Xerox Reports 2000 Results, Revenue Down $1 Billion
Press release from the issuing company
STAMFORD, Conn., Jan. 29, 2001 -- Xerox Corporation (NYSE: XRX) today reported a fourth quarter loss of 31 cents per share, excluding an 18-cent gain on the sale of its China operations and additional net restructuring provisions of 6 cents. The company also said its turnaround plans, including asset sales, cost reductions and plans to exit the financing business, are on track.
"Xerox strengthened its cash position in the fourth quarter and ended the year with more than $1.7 billion in cash. Operational improvements contributed to a reduction of more than $400 million in inventory in the quarter," said Paul A. Allaire, Xerox chairman and chief executive officer. "Our prime objective of cash generation is being realized."
Xerox concluded 2000 by closing on the $550 million cash sale of its China operations to Fuji Xerox. Earlier this month Xerox secured $435 million in financing from GE Capital and confirmed that it is negotiating with GE Capital to provide equipment financing for Xerox customers in several European countries.
In addition to asset disposition initiatives, Xerox is making significant progress with its cost-reduction activities.
"We are aggressively implementing our cost-reduction plans, which will yield more than $1 billion in savings by the end of 2001," said Anne M. Mulcahy, Xerox president and chief operating officer. "Since the third quarter of 2000, we have taken actions that account for more than one-third of this target, including the reduction of approximately 2,000 jobs worldwide in the fourth quarter. This activity will intensify with the reduction of 4,000 jobs in the first quarter and additional reductions through the balance of the year."
Fourth quarter revenue was $4.8 billion, 13 percent lower than the fourth quarter of 1999. Pre-currency revenue declined 9 percent.
Equipment sales in the fourth quarter accelerated 24 percent from the third quarter but fell short of historical levels due to a combination of competitive pressures, unfavorable market conditions and sales productivity issues. Operating margin declined reflecting weak high-end, black-and-white equipment sales, temporary pricing actions to reduce inventory on certain products, increased provisions and unfavorable transaction currency.
Color revenue grew 54 percent in the fourth quarter, including the Tektronix color printer division. Installs of the DocuColor 2000 family totaled 1,900 units for the year, exceeding original projections by more than 25 percent. Revenue from Xerox's full-line of color products represented 17 percent of fourth quarter revenues, up from 10 percent in the fourth quarter last year.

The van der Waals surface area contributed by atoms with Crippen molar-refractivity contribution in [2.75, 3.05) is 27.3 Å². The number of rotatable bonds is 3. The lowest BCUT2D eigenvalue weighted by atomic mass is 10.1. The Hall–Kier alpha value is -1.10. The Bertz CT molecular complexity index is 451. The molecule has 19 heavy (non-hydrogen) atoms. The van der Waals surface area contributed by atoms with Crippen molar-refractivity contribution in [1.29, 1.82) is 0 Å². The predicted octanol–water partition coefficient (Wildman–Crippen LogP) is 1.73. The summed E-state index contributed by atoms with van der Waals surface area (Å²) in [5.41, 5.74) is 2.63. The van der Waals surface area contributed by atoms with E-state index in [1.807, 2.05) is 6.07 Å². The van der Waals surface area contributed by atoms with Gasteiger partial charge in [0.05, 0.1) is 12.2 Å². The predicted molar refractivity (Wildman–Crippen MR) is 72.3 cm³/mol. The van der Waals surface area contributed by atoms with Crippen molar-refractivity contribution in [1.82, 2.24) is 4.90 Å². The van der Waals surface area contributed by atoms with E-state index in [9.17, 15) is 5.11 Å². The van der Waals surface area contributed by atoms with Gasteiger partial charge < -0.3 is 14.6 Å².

Xerox also reported that its recurring document outsourcing revenues grew 20 percent for the fourth quarter.
The company increased research and development spending 11 percent in the quarter largely to fuel development of solutions and production color, including its innovative "FutureColor" technology, which is scheduled for customer engagement later in the year.
"In absolute terms, our fourth quarter revenue grew 7 percent from the third quarter. Many of our products and services, particularly color and outsourcing, lead the industry and our improved liquidity will over time strengthen customer confidence and provide the financial and operational stability upon which we intend to rebuild our business," said Mulcahy.
Looking forward, Allaire said: "We are executing every element of our turnaround plan to yield the fundamental changes in our business that will deliver long-term benefits. We are confident in Xerox's turnaround in 2001, continuing to generate cash, and returning the company to profitability in the second half and for the full year."
For the year, Xerox earned a $117 million profit, or 12 cents per share before special items. Including special items Xerox reported a 2000 loss of 63 cents per share, or $384 million. Revenues in 2000 were $18.6 billion, compared with $19.5 billion in 1999.
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